‘To Tie the Knot’ 

The knot, representing tightly closed links, is symbolic of a sealed bargain, the underlying implication being that anything that has the power to bind the body may similarly be used to bind the spirit.  Universally, the knot has always been regarded as an emblem of love and friendship, symbolising the ties of duty and fidelity between lovers.

We speak of ‘tying the marriage knot’, a phrase which may have originated in the days when threads from a couple’s clothes, their hands or their thumbs were actually loosely tied together. The custom of literally tying the knot is found in many countries around the world and still observed in some cultures. Traditional Hindu marriage ceremonies observe the ceremonial tying of the tali, the emblem of marriage and a thread that the groom ties around the bride’s neck. In Sri Lanka, it was once customary to tie the couple’s thumbs together as part of the marriage ceremony.138 Similarly, Parsee marriage custom dictated that the groom’s hands be loosely tied with a sevenfold cord, seven being a lucky number and symbolising sanctity. The Moriori natives of the South Pacific Islands traditionally tied a grass rope around the shoulders of the couple to be married, knotting the rope several times as a symbol of matrimony. In Fiji, the public tying and knotting of a short skirt, considered the symbol of womanhood, once formed part of the traditional marriage ceremony. In all the examples, publicly tying and knotting was considered legally binding as any official document.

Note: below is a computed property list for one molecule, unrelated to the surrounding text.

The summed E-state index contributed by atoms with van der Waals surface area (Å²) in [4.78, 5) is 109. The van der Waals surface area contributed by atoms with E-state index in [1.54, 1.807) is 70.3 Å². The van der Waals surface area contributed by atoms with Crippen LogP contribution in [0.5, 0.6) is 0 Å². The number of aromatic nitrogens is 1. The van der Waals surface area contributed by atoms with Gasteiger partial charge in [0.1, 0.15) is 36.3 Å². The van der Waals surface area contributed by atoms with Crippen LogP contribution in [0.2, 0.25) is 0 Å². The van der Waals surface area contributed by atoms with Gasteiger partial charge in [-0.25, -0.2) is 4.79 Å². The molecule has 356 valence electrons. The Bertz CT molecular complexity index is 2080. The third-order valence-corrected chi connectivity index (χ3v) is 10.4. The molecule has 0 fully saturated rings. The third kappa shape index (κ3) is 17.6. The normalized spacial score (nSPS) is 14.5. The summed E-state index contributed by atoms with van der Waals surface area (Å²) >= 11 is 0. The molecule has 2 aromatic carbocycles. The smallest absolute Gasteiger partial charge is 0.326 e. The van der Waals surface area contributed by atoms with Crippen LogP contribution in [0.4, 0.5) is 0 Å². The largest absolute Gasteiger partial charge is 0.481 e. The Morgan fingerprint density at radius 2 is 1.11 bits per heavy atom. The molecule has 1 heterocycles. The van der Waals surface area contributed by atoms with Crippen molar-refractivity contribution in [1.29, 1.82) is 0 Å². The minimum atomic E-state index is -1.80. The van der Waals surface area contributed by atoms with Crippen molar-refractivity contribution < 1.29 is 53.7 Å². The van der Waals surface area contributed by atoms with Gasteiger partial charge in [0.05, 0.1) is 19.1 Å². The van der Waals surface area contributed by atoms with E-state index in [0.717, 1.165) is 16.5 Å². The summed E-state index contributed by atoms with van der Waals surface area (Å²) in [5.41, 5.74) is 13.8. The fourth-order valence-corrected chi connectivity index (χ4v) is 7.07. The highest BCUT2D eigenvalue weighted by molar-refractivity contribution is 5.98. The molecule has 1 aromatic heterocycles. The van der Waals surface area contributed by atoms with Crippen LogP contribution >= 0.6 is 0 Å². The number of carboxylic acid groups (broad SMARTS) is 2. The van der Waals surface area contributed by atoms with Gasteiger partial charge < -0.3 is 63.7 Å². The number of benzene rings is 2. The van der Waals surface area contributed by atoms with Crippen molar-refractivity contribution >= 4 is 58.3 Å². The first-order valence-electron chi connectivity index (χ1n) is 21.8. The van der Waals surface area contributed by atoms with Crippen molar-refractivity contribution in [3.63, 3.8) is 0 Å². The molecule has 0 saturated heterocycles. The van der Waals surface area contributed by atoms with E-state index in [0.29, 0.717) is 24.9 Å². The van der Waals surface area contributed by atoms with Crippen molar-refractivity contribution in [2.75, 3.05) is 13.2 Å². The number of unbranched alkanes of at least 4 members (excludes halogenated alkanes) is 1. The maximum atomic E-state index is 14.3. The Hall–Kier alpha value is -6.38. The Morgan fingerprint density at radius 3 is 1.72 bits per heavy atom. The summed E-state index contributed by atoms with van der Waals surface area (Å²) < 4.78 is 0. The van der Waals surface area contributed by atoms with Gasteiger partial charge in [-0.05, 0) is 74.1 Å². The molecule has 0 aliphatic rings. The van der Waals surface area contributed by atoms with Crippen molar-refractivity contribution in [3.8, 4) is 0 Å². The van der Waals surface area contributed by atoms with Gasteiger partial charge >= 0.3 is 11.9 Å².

Ancient Greek marriage custom required the bride to wear a girdle of sheep’s wool fastened around the waist in a large knot, popularly known as the nodus Herculanus, which her husband was to loosen – not to tie. Roman marriage custom equally required the bridegroom to untie an intricately formed knot in the bride’s girdle during the marriage ceremony. These two examples form an interesting parallel to the popular English phrase of ‘loosening the virgin zone’, or girdle, to indicate matrimony.

Among the northern nations of Europe, the knot pointed especially to an indissoluble tie of affection and duty. Thus, many of the ancient runic inscriptions are in the form of knots. Various Germanic peoples pledged their betrothal by joining hands or having them tied together in a symbolic gesture. The groom’s right hand was joined to the bride’s right hand, and the same procedure was repeated with the left hands so that if viewed from above this looked like an infinity symbol. 

Another knot specifically linked with matrimony was traditional amongst the English and Scots. Known as the true-love knot, it was a popular present given mutually between lovers. The so-called bride favours, or top-knots – knots or rosettes of ribbons that were freely distributed in England at weddings of all social classes – derive from the true-love knot. In England, these knotted ribbons of various colours were worn on a gentleman’s hat, and in France, they were worn on the arm. In modern times, the custom has gone out of fashion, replaced by the wearing of white carnations in buttonholes. (See Chapter II, ‘All tied up in a Knot’).


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